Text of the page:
It is early April and in Northeast Ohio we are still waiting for even a hint of Spring. It snowed on my way to church yesterday. It’s supposed to, maybe, possibly be in the low 70s this coming weekend. We, however will be in northern California where the weather is supposed to be about the same as here. Interesting, so far this year. What will Summer bring? Will Summer ever get here? I hope where you are you’ve had some Spring and a happy Easter and are getting those bees ready.
We’ve pretty much recovered and kind of caught up a little after our remarkable trip to New Zealand. I want to share just a little bit more about our trip with some photos. It was probably a once-in-a-lifetime trip. But you never know, given the opportunity we might go back again.
Our first day there inspite of our level of exhaustion we visited an aviary site where there were Kiwi birds. No pictures because they are nocturnal – I didn’t know this. So you go into an almost completely dark room and can barely see them in a glass enclosure. They are bigger than I imagined.
At this same location they had eels – I know yuk! Kim took the opportunity to feed and pet them. Too creepy for me.
The same day we visited a cave which housed glowworms. I didn’t know very much about them either. But seeing them was amazing. We walked through part of the cave and saw them hanging down from above – thousands of them with a sort of blue glow to them. Then we got in a boat and in the pitch dark made our way through the rest of the cave with again, thousands of these glowworms above us.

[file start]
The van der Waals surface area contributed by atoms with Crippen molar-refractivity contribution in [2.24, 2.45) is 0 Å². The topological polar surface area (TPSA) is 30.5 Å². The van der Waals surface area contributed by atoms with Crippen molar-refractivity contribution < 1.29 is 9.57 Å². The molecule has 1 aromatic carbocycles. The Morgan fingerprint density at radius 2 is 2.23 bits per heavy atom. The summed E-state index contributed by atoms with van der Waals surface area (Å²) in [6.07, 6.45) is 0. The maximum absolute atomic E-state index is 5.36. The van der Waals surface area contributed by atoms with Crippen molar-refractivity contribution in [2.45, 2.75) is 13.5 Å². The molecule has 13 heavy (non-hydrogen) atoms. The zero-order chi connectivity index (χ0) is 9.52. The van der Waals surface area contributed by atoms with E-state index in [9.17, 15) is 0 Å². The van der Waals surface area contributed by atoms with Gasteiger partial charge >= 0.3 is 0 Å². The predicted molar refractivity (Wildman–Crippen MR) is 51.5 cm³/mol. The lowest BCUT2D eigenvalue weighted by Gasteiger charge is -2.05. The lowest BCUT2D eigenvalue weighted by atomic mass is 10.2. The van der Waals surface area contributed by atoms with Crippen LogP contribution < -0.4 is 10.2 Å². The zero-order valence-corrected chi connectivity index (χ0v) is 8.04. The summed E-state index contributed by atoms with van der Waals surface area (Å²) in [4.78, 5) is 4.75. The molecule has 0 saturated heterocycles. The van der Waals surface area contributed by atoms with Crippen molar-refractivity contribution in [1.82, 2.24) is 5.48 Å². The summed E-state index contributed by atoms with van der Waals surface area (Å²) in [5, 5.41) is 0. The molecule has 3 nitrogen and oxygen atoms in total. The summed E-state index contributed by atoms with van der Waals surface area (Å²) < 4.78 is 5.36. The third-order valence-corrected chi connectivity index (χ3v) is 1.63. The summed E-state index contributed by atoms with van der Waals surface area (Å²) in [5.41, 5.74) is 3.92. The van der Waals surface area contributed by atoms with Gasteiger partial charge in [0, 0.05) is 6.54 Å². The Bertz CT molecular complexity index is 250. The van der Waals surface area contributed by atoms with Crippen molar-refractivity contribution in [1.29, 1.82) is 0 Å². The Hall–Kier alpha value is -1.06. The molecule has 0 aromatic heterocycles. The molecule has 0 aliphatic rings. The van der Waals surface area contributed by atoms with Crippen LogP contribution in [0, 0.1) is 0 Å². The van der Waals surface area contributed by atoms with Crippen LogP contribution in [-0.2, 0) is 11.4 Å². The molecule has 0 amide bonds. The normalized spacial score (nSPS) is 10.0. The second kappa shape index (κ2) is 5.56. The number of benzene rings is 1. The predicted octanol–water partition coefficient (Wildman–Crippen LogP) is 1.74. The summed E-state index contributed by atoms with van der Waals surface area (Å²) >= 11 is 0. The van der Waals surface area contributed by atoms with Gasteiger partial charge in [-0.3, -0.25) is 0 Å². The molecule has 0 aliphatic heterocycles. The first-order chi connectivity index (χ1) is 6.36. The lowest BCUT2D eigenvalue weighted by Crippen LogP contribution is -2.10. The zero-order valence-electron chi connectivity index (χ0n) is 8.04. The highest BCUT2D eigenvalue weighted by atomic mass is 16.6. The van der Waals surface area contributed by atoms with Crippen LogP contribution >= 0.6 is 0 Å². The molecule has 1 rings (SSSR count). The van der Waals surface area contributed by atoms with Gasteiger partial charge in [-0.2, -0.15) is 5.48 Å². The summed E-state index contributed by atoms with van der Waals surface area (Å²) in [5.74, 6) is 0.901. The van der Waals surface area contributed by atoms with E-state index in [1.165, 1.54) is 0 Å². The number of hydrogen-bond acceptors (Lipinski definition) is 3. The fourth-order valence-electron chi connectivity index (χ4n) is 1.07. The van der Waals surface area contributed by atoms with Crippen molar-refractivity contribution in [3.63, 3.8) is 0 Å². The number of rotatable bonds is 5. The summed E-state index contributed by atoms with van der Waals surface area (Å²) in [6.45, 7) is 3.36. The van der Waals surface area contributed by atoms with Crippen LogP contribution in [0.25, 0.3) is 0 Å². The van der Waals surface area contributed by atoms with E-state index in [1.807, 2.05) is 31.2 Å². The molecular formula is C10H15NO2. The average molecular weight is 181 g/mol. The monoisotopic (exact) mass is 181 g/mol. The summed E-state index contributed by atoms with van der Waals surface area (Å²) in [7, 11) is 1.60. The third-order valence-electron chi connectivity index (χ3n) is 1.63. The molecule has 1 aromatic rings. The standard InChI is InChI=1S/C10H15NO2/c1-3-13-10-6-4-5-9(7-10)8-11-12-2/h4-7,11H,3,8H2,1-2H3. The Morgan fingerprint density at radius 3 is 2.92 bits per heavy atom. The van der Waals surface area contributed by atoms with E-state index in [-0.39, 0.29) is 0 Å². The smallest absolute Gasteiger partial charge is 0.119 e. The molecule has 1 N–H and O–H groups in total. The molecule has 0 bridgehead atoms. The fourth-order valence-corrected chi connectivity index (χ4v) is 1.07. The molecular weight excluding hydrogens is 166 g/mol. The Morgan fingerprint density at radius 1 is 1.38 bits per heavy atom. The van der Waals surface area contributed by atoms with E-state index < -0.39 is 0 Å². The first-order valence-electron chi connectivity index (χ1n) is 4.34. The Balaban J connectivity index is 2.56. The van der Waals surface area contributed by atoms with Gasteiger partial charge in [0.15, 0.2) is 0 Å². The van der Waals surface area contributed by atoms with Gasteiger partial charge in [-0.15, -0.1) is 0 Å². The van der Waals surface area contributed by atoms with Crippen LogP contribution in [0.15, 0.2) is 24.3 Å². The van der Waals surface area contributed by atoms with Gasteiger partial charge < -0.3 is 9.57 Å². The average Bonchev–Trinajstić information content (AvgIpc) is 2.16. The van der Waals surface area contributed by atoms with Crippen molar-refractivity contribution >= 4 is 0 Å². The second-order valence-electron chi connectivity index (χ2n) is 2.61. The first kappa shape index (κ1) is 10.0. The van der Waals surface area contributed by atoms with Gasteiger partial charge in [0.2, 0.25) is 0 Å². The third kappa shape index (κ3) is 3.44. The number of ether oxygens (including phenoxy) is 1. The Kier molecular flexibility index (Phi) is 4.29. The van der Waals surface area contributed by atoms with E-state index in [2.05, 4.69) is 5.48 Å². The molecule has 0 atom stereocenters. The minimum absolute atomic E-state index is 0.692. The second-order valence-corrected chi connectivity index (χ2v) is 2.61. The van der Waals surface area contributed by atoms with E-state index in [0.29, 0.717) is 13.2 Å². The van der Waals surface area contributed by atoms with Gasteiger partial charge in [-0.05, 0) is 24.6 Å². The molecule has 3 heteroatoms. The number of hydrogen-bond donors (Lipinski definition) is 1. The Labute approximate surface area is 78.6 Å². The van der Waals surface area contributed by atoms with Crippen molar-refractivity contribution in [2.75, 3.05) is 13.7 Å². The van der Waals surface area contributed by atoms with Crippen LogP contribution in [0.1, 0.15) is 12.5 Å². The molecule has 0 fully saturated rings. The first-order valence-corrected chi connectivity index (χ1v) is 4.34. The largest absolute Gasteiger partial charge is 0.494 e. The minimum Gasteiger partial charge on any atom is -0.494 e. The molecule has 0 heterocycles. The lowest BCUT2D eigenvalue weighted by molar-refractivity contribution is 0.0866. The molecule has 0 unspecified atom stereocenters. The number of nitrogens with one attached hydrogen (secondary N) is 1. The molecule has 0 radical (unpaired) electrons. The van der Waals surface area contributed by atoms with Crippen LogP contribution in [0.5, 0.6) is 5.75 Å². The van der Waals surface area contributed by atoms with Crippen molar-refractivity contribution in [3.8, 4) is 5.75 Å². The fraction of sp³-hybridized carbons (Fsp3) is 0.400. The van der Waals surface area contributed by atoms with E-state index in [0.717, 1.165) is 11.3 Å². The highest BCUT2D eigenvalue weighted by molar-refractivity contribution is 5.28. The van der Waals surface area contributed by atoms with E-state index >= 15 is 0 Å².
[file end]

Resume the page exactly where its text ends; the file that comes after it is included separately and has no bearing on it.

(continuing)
The next day we had a three-hour drive to our next location. If you are a Lord Of The Rings fan you know that a lot of the filming is done in New Zealand. As you’re driving along you can see the terrain from the movies. It is not a heavily populated country and there are many miles of hills and valleys and fairly rough terrain. Most of the main roads are only two lanes. Later in our stay we visited the area of Mirmar – yes as in the movie studio. This is where they do a lot of the computer generated parts of the movies. Besides Lord of the Rings, they also made Avitar there and many others.
Our third day brought another three-hour drive to the next spot working our way south. The folks that we stayed with there took us to a Maori village. This was one of the highlights for me – being able to learn more about this culture. Also, in this village were hot springs and boiling mud pits. Most of New Zealand we learned is volcanic and there is a lot geothermal activity that goes on there.
We stopped at a beautiful waterfall. And then to a hotel for a night that was right on the beach. It was beautiful.
At each of these stops Kim gave one or two talks in the evening. Anywhere from 30 to about 75 people at each location. I think he gave eight talks in 10 days.
One of the most precious moments we had was seeing an old friend when we got to Wellington – Andrew Matheson. Kim met Andrew more than 20 years ago when Andrew visited the U.S. a couple of different times. He worked for IBRA for year and even though we haven’t seen him in a very long time, he and Kim have always kept in touch.
These are just some of the highlights. There was so much more that we got to experience. I just want to thank everyone again who helped make this possible for Kim and I.
Just last week we had a comment from one of our subscribers regarding our publishing of articles that he felt aren’t related strictly to beekeeping. He feels we should stick to beekeeping only. In the six years I’ve been writing this page about other topics – chickens, travels, gardening – I can honestly tell you we have had maybe a dozen people express their dislike of my page and also Jessica’s page when she writes about the same topics. Instead we’ve had resounding positive comments. So to the gentleman who wrote us, please know that we try to please the majority. That’s always been our goal. We’re happy to receive your comments.